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Also Known As: Baby Gumm, Frances Gumm, Frances Ethel Gumm Died: June 22, 1969
Born: June 10, 1922 Cause of Death: accidental drug overdose
Birth Place: Grand Rapids, Minnesota, USA Profession: singer, actor

Biography CLOSE THE FULL BIOGRAPHY

yche were beginning to manifest themselves on set, however, and during filming of the latter picture, Garland had a nervous breakdown and was placed in a sanitarium. Although she recovered enough to complete filming, she soon attempted suicide by cutting at her wrists with a broken glass.The combination of Garlandâ¿¿s mental issues, her increasing dependency on sleeping pills and the pressures of maintaining a Hollywood career took their toll, and her professionalism suffered, with the actress sometimes arriving late, unprepared or unable to work. She was replaced by Ginger Rogers in "The Barkleys of Broadway" (1949), Betty Hutton in "Annie Get Your Gun" (1950) and Jane Powell in "Royal Wedding" (1950), taking the latter setback so hard that she cut her neck with a broken water glass, which was sensationalized into the lurid tale that Garland had slit her own throat. MGM finally dropped her in 1950, and at age 28 with a young daughter and two failed marriages, Judy Garland was set adrift personally and professionally. Under the guidance of new manager Sid Luft â¿¿ who became husband number three in 1952 â¿¿ she began the second phase of her career, embarking on the first of her concert tours with now...

yche were beginning to manifest themselves on set, however, and during filming of the latter picture, Garland had a nervous breakdown and was placed in a sanitarium. Although she recovered enough to complete filming, she soon attempted suicide by cutting at her wrists with a broken glass.

The combination of Garlandâ¿¿s mental issues, her increasing dependency on sleeping pills and the pressures of maintaining a Hollywood career took their toll, and her professionalism suffered, with the actress sometimes arriving late, unprepared or unable to work. She was replaced by Ginger Rogers in "The Barkleys of Broadway" (1949), Betty Hutton in "Annie Get Your Gun" (1950) and Jane Powell in "Royal Wedding" (1950), taking the latter setback so hard that she cut her neck with a broken water glass, which was sensationalized into the lurid tale that Garland had slit her own throat. MGM finally dropped her in 1950, and at age 28 with a young daughter and two failed marriages, Judy Garland was set adrift personally and professionally. Under the guidance of new manager Sid Luft â¿¿ who became husband number three in 1952 â¿¿ she began the second phase of her career, embarking on the first of her concert tours with now legendary appearances at Londonâ¿¿s Palladium and a 19-week engagement at Broadwayâ¿¿s Palace Theatre, which shattered all attendance records and garnered her a special Tony Award.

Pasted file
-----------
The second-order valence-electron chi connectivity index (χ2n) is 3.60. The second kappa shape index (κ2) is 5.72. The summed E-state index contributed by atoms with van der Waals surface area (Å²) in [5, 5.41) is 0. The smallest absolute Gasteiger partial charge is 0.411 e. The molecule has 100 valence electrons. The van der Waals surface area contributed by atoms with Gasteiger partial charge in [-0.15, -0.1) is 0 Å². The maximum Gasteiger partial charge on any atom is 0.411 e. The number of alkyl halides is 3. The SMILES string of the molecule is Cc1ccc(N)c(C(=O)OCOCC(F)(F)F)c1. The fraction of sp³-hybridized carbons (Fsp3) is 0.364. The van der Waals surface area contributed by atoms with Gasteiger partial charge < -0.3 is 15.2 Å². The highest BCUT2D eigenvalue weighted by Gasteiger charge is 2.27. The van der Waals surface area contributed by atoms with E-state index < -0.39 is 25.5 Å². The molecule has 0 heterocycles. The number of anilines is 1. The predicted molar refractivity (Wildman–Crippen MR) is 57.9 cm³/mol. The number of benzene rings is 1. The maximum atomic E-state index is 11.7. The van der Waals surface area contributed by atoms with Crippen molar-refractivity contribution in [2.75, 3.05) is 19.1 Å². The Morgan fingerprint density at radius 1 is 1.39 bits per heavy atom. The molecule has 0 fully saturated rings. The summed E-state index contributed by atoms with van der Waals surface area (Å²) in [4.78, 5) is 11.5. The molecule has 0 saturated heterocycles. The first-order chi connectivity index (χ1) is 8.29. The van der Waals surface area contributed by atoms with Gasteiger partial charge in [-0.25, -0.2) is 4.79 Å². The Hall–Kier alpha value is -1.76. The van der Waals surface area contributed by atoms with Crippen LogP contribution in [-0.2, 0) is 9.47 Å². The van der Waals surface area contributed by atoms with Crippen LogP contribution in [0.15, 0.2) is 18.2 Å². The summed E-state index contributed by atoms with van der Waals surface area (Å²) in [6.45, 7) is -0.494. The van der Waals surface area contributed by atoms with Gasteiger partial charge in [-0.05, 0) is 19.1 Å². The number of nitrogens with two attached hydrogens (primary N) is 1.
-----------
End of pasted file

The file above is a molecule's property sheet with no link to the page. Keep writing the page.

With a rejuvenated career and a second child, daughter Lorna Luft, born in 1952, she set about to reconquer Hollywood with a project dear to her heart: a musical remake of "A Star is Born" (1954). With Moss Hart rewriting the original award-winning script, George Cukor directing, and original songs by Harold Arlen (who had composed "Over the Rainbow") and Ira Gershwin, the film came to be one of the yearâ¿¿s most anticipated. Although Warner Bros. was unhappy with the original three-hour-plus running time and cut more than 30 minutes from the film, it still proved to be an artistic and personal triumph for Garland, who reportedly called the film "the story of my life." The finished motion picture picked up six Oscar nominations including well-deserved ones for Garland as Best Actress, as well as one for the song "The Man That Got Away," which became another of the singerâ¿¿s second signature numbers. The box office success and critical acclaim reaped by the film and the goodwill toward Garland for a spectacular comeback created a near universal belief that she would win the Best Actress Oscar. She took home the Best Actress Golden Globe and was hospitalized after giving birth to her son, Joseph Luft, so was unable to attend the Oscar ceremony. While a television crew waited in her hospital room for the winner to be announced, Grace Kellyâ¿¿s name was called and they packed up and unceremoniously left. Roundly deemed one of the biggest upsets in Oscar history, TIME said Garland had given "just about the greatest one-woman show in modern movie history."